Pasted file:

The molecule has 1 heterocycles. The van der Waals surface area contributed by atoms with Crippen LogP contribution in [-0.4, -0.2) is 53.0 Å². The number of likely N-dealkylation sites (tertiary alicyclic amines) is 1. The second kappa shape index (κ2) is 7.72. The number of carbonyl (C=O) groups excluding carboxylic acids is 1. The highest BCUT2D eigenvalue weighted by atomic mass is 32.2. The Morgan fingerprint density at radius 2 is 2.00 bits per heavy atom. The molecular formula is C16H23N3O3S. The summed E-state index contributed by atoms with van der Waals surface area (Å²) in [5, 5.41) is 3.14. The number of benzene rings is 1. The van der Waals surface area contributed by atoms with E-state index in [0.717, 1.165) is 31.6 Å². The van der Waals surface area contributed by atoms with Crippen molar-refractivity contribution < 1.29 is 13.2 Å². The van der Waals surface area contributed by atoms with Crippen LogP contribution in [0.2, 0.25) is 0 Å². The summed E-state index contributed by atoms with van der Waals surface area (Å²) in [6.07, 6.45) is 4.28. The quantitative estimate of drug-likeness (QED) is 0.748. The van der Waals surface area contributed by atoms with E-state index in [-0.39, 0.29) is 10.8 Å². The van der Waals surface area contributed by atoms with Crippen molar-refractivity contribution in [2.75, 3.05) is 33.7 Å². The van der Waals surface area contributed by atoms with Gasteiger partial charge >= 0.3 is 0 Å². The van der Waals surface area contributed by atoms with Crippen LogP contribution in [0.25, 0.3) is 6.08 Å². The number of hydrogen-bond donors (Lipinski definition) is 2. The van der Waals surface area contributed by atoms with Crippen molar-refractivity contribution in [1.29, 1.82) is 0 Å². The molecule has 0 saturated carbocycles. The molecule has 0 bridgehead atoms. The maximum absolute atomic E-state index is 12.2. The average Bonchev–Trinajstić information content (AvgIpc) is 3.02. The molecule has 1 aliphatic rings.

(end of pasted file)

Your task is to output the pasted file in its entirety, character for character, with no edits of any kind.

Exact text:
The molecule has 1 heterocycles. The van der Waals surface area contributed by atoms with Crippen LogP contribution in [-0.4, -0.2) is 53.0 Å². The number of likely N-dealkylation sites (tertiary alicyclic amines) is 1. The second kappa shape index (κ2) is 7.72. The number of carbonyl (C=O) groups excluding carboxylic acids is 1. The highest BCUT2D eigenvalue weighted by atomic mass is 32.2. The Morgan fingerprint density at radius 2 is 2.00 bits per heavy atom. The molecular formula is C16H23N3O3S. The summed E-state index contributed by atoms with van der Waals surface area (Å²) in [5, 5.41) is 3.14. The number of benzene rings is 1. The van der Waals surface area contributed by atoms with E-state index in [0.717, 1.165) is 31.6 Å². The van der Waals surface area contributed by atoms with Crippen molar-refractivity contribution < 1.29 is 13.2 Å². The van der Waals surface area contributed by atoms with Crippen LogP contribution in [0.2, 0.25) is 0 Å². The summed E-state index contributed by atoms with van der Waals surface area (Å²) in [6.07, 6.45) is 4.28. The quantitative estimate of drug-likeness (QED) is 0.748. The van der Waals surface area contributed by atoms with E-state index in [-0.39, 0.29) is 10.8 Å². The van der Waals surface area contributed by atoms with Crippen molar-refractivity contribution in [2.75, 3.05) is 33.7 Å². The van der Waals surface area contributed by atoms with Gasteiger partial charge >= 0.3 is 0 Å². The van der Waals surface area contributed by atoms with Crippen LogP contribution in [0.25, 0.3) is 6.08 Å². The number of hydrogen-bond donors (Lipinski definition) is 2. The van der Waals surface area contributed by atoms with Crippen molar-refractivity contribution in [1.29, 1.82) is 0 Å². The molecule has 0 saturated carbocycles. The molecule has 0 bridgehead atoms. The maximum absolute atomic E-state index is 12.2. The average Bonchev–Trinajstić information content (AvgIpc) is 3.02. The molecule has 1 aliphatic rings.